8. I have carefully gone through the entire evidence led in the case by both the parties and particularly, the evidence of constable Zinasiram (PW 4). Zinsiram is constable and may not prepared to accept the suggestion given in the cross-examination that he has tried to involve the bus driver, as he was not given freedom, however, before appreciating the evidence of thiswitness, I must mention that Tejpal Singh, the boy, who is victim of this accident in his examination-in-chief, has stated that the bus struck his cycle from behind on account of which he fell down and the wheel of the bus was over his right leg. In cross-examination, this witness has stated clearly that the impact of collision, between the cycle and the bus was from rightfront wheel and he fell down and, thereafter in the right hand side in the Kacha so also the cycle. According to him, he fell down at the point where the accident happened. It would not therefore, be dragging theory argued by Shri Lodha and the deduction made by him that first there was impact of accident between the left and front side of the wheel of the bus and the cycle on account of which the boy was crushed by right wheel of the front side. It is not the case of Tejpal Singh and, though if there would have been clinching evidence otherwise I would have ignored the infirmity in the evidence of the boy giving due consession to his immaturity but, I find that other evidence is also consistant with the theory and details of the accident given by Tejpal Singh. Normally Tejpal Singh was the best person to know as to how the accident happened as he is victim and, the other persons are those who would have seen the accident from some other place by observing from some distance, howsoever it may be.
9. It is also significant that the witness, Zinsi whom I am inclined to accept true witness so far as the presence is concerned, and further so far as his seeing the accident is concerned, has also not been consistent about the description of left or right side of the wheel. According to him, Tejpal Singh came from the right side and the accident took place from the left wheel. He was confronted with the relevant portion of the F.I.R. in which he has stated that after the accident there was dragging on the right side upto the foot-path, then, the boy fell down. When confronted be stated that it was not there. About this version in the F.I.R. so far as Madho (AW-8) is concerned, all that he stated, was that there was an accident and the cycle of Tejpal Singh was struck by the bus but he has not alleged rashness or negligence or anything about the fault of the bus driver. According to him, the accident took place on account of impact of the right front wheel of the bus.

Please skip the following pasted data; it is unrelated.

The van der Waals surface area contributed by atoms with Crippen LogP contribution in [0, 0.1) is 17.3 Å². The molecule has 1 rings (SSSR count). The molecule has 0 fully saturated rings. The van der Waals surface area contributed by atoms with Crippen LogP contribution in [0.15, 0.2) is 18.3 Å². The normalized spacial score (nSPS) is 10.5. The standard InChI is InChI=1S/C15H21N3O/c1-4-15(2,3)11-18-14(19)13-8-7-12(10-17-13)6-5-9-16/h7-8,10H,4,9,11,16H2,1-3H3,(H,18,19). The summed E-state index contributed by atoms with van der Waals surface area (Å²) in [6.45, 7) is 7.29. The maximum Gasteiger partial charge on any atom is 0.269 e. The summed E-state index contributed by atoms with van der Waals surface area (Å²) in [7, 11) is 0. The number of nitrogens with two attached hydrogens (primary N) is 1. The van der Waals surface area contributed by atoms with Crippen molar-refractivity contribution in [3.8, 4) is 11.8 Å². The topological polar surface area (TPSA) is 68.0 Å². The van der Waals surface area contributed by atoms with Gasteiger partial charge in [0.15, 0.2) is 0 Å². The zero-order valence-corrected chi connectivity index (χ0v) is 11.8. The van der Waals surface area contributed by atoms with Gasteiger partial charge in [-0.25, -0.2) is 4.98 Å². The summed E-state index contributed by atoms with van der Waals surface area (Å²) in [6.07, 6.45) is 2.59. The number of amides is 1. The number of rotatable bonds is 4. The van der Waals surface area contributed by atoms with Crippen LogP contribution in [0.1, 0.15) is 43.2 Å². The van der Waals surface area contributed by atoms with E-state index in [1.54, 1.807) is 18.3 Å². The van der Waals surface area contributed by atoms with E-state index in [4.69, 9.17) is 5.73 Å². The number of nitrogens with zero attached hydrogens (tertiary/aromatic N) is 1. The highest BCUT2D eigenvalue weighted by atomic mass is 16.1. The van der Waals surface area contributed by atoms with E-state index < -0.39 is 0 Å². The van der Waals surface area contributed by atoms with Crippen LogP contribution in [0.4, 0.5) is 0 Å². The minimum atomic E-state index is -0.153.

10. It would thus be seen that leaving aside the evidence of the Corporation, the evidence produced by Tejpal Singh, itself, is faultering on the exact manner in which the accident took place and, whether it was left wheel or right wheel, obviously, there is not of confusion and contradictions.
11. On a reading of the entire evidence of the claimant's side as well as the Corporation, I am inclined to hold that the boy was going on the cycle and, when the bus came, there was collision with the right front wheel of the bus and the cycle and, the boy came from the left side. I am not inclined to accept the theory that there was collision of left front wheel of the bus and then the boy came down below the wheel, as in the facts and circumstances, mentioned above that possibility is ruled out and it is not even the case of Tejpal Singh, himself, it hardly requires to be mentioned here that no body can be more pious than the pope, himself, and Tejpal Singh was the best witness.
12. The question which now arises for consideration is, that, in such circumstances, whether there is no liability of the bus driver. In thisaspect, I am inclined to follow the principles laid down in Pandian Roadways Corporation v. Karunanidhi Madras)? Wherein in paras 15 and 16 it was held as follows: